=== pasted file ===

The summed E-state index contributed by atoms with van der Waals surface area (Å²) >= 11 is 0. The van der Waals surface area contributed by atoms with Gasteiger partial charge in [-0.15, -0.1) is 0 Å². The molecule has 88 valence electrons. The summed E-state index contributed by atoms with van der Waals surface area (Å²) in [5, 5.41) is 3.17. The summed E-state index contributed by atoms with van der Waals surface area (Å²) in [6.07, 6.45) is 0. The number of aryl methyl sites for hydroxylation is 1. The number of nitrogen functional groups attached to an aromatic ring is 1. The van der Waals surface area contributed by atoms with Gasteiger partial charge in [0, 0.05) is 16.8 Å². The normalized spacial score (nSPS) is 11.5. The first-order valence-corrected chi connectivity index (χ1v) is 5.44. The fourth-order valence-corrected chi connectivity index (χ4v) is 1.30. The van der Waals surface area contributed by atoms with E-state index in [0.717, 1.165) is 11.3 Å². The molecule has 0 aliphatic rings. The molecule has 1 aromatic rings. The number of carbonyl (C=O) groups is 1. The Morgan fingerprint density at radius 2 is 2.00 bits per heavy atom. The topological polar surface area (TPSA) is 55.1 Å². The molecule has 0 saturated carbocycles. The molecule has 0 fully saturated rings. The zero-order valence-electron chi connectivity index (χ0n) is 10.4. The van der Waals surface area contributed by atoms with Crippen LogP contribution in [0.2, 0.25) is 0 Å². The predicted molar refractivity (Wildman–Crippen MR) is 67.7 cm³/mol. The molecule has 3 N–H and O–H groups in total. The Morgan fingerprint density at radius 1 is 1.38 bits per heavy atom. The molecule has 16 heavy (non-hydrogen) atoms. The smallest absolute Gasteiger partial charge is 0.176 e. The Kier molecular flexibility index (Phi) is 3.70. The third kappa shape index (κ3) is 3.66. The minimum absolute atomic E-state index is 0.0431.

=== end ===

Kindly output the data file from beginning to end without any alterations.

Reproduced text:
The summed E-state index contributed by atoms with van der Waals surface area (Å²) >= 11 is 0. The van der Waals surface area contributed by atoms with Gasteiger partial charge in [-0.15, -0.1) is 0 Å². The molecule has 88 valence electrons. The summed E-state index contributed by atoms with van der Waals surface area (Å²) in [5, 5.41) is 3.17. The summed E-state index contributed by atoms with van der Waals surface area (Å²) in [6.07, 6.45) is 0. The number of aryl methyl sites for hydroxylation is 1. The number of nitrogen functional groups attached to an aromatic ring is 1. The van der Waals surface area contributed by atoms with Gasteiger partial charge in [0, 0.05) is 16.8 Å². The normalized spacial score (nSPS) is 11.5. The first-order valence-corrected chi connectivity index (χ1v) is 5.44. The fourth-order valence-corrected chi connectivity index (χ4v) is 1.30. The van der Waals surface area contributed by atoms with E-state index in [0.717, 1.165) is 11.3 Å². The molecule has 0 aliphatic rings. The molecule has 1 aromatic rings. The number of carbonyl (C=O) groups is 1. The Morgan fingerprint density at radius 2 is 2.00 bits per heavy atom. The topological polar surface area (TPSA) is 55.1 Å². The molecule has 0 saturated carbocycles. The molecule has 0 fully saturated rings. The zero-order valence-electron chi connectivity index (χ0n) is 10.4. The van der Waals surface area contributed by atoms with Crippen LogP contribution in [0.2, 0.25) is 0 Å². The predicted molar refractivity (Wildman–Crippen MR) is 67.7 cm³/mol. The molecule has 3 N–H and O–H groups in total. The Morgan fingerprint density at radius 1 is 1.38 bits per heavy atom. The molecule has 16 heavy (non-hydrogen) atoms. The smallest absolute Gasteiger partial charge is 0.176 e. The Kier molecular flexibility index (Phi) is 3.70. The third kappa shape index (κ3) is 3.66. The minimum absolute atomic E-state index is 0.0431.